Although not addressed by the majority, it is also important to recognize that the " forfeiture of counsel at sentencing does not deal as serious a blow to a defendant as would the forfeiture of counsel at the trial itself' " (Gilchrist, 260 F3d at 99, quoting United States v Leggett, 162 F3d 237, 251 n 4, cert denied 528 US 868).
While the majority also concludes that defendant's conduct was not so "egregious" as to warrant a forfeiture of the right to counsel, it also ignores one of the critical public policy reasons giving rise to the forfeiture doctrine, to wit, that "[t]he right to assistance of counsel, cherished and fundamental though it be, may not be put to service as a means of delaying or trifling with the court" (United States v Fowler, 605 F2d 181, 183, reh denied 608 F2d 1373; see also Sanchez, 65 NY2d at 443). "As has been stated, [t]he right to counsel does not include the right to delay' " (People v Arroyave, 49 NY2d 264, 273, quoting People v Reynolds, 39 AD2d 812, 813).
Here, as previously noted, defendant discharged his retained counsel by letter dated October 7, 2008. The sentencing scheduled for October 14, 2008 was therefore adjourned. Although more than six weeks transpired from his discharge of retained counsel, defendant appeared on November 24, 2008 without retained counsel. Defendant requested, and was granted, a further 90-day additional adjournment of sentencing. On February 23, 2009, 18 weeks after defendant's discharge of retained counsel, defendant again appeared without retained counsel and offered only a nebulous and unsubstantiated claim that an unidentified attorney could not appear on his behalf for another five or six weeks. "At this point, public policy considerations against delay become even stronger, and it is incumbent upon the defendant to demonstrate that the requested adjournment has been necessitated by forces beyond his [or her] control and is not simply a dilatory tactic" (id. at 271-272). Whether an adjournment should be granted lies within the discretion of the sentencing court (see id. at 271). The majority neither recognizes nor analyzes that important issue. In my view, the court was in the best position to evaluate the bona fides of defendant's need for an adjournment, and I see no reason to conclude that the court abused or improvidently exercised its discretion in denying defendant's request for yet another adjournment of sentencing.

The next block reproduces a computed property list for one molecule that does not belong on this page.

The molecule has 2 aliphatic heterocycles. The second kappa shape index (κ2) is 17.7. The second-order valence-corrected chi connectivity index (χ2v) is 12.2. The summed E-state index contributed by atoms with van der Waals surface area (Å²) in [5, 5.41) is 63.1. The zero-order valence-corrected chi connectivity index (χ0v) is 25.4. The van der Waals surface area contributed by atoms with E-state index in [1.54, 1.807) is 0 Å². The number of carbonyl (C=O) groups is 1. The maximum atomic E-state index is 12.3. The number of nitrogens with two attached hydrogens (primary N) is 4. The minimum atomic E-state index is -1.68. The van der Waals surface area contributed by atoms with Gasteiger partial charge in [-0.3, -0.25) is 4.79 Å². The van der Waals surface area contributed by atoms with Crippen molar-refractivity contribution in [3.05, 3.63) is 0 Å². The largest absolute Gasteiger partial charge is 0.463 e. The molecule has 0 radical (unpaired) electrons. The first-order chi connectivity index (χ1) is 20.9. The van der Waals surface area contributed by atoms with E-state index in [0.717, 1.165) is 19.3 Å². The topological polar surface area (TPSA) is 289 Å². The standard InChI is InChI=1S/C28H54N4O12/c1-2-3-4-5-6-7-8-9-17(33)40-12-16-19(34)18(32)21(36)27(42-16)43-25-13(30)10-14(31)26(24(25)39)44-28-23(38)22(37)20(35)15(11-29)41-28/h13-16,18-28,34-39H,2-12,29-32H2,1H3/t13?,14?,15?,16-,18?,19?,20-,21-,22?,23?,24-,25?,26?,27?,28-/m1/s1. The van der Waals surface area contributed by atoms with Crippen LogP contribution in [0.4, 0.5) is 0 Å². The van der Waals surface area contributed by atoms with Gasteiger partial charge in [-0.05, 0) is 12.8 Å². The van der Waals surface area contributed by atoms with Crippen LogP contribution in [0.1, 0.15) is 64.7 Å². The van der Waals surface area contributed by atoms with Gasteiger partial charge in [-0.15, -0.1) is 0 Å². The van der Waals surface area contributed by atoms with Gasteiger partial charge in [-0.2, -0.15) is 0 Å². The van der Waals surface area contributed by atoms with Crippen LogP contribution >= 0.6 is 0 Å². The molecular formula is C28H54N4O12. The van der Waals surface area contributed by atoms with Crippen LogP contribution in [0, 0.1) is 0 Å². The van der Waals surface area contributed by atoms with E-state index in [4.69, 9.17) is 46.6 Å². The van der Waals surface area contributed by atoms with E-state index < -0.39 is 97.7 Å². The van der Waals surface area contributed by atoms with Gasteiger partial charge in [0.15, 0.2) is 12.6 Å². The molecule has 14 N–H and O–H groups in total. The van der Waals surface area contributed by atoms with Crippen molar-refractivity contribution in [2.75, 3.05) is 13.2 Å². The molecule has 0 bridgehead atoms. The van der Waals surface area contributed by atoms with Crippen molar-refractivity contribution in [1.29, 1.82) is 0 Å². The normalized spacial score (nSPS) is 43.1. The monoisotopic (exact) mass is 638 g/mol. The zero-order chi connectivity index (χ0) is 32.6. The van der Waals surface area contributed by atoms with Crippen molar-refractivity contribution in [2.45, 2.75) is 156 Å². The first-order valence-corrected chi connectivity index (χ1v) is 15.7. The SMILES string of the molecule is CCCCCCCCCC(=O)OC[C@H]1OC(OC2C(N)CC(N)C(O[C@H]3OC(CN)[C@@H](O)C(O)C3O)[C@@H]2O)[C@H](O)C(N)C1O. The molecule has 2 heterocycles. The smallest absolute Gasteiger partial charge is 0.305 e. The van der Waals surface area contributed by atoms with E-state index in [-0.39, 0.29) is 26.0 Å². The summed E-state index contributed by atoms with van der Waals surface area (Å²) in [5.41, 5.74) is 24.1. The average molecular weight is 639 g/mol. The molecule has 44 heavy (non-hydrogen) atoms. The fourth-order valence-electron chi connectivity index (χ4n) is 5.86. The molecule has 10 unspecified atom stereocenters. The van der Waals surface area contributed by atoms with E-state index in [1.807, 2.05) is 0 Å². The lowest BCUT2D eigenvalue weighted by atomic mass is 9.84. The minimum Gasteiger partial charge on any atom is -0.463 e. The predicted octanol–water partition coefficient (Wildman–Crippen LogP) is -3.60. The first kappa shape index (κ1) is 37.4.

Here, defendant had ample opportunity to retain counsel of his own choosing before his request for an adjournment, and he failed to "demonstrate that the requested adjournment [was] necessitated by forces beyond his control and [was] not simply a dilatory tactic" (id. at 272; see also People v Allison, 69 AD3d 740, 741). Thus, in my view, defendant forfeited his right to counsel at sentencing by his 18-week delay in retaining counsel.
By failing to recognize the public policy issue at stake and in de facto concluding that dilatory conduct may not result in the forfeiture of the right to counsel at sentencing, the majority's determination is tantamount to transferring the control of the court's sentencing calendar to criminal defendants. Sentencing courts in this Department will now be subject to repeated unsubstantiated requests for adjournments in order to retain counsel, and the courts will be deprived of the critical discretionary authority to deny adjournment requests advanced as dilatory tactics. As a result of the majority's determination, courts will be foreclosed from proceeding to sentencing even after determining that a defendant has forfeited his right to counsel by such dilatory conduct. I cannot agree with the result reached by the majority.